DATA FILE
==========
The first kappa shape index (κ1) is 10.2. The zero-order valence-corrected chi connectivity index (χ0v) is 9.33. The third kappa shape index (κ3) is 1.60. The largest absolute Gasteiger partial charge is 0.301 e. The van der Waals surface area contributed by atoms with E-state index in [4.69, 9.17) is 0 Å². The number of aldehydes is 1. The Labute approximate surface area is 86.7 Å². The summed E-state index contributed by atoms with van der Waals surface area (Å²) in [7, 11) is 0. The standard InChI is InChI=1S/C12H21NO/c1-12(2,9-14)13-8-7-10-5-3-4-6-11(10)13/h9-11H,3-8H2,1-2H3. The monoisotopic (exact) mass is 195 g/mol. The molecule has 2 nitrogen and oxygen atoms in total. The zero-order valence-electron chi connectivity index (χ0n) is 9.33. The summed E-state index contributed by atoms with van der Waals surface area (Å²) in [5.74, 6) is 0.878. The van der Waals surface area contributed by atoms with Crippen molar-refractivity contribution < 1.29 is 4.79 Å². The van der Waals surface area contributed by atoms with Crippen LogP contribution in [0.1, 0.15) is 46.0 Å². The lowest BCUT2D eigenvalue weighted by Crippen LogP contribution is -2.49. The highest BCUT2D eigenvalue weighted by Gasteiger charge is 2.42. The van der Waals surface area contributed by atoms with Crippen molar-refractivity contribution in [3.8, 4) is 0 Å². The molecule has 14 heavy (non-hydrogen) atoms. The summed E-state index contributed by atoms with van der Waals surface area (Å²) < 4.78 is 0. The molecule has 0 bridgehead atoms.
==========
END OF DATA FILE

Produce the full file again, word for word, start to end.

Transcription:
The first kappa shape index (κ1) is 10.2. The zero-order valence-corrected chi connectivity index (χ0v) is 9.33. The third kappa shape index (κ3) is 1.60. The largest absolute Gasteiger partial charge is 0.301 e. The van der Waals surface area contributed by atoms with E-state index in [4.69, 9.17) is 0 Å². The number of aldehydes is 1. The Labute approximate surface area is 86.7 Å². The summed E-state index contributed by atoms with van der Waals surface area (Å²) in [7, 11) is 0. The standard InChI is InChI=1S/C12H21NO/c1-12(2,9-14)13-8-7-10-5-3-4-6-11(10)13/h9-11H,3-8H2,1-2H3. The monoisotopic (exact) mass is 195 g/mol. The molecule has 2 nitrogen and oxygen atoms in total. The zero-order valence-electron chi connectivity index (χ0n) is 9.33. The summed E-state index contributed by atoms with van der Waals surface area (Å²) in [5.74, 6) is 0.878. The van der Waals surface area contributed by atoms with Crippen molar-refractivity contribution < 1.29 is 4.79 Å². The van der Waals surface area contributed by atoms with Crippen LogP contribution in [0.1, 0.15) is 46.0 Å². The lowest BCUT2D eigenvalue weighted by Crippen LogP contribution is -2.49. The highest BCUT2D eigenvalue weighted by Gasteiger charge is 2.42. The van der Waals surface area contributed by atoms with Crippen molar-refractivity contribution in [3.8, 4) is 0 Å². The molecule has 14 heavy (non-hydrogen) atoms. The summed E-state index contributed by atoms with van der Waals surface area (Å²) < 4.78 is 0. The molecule has 0 bridgehead atoms.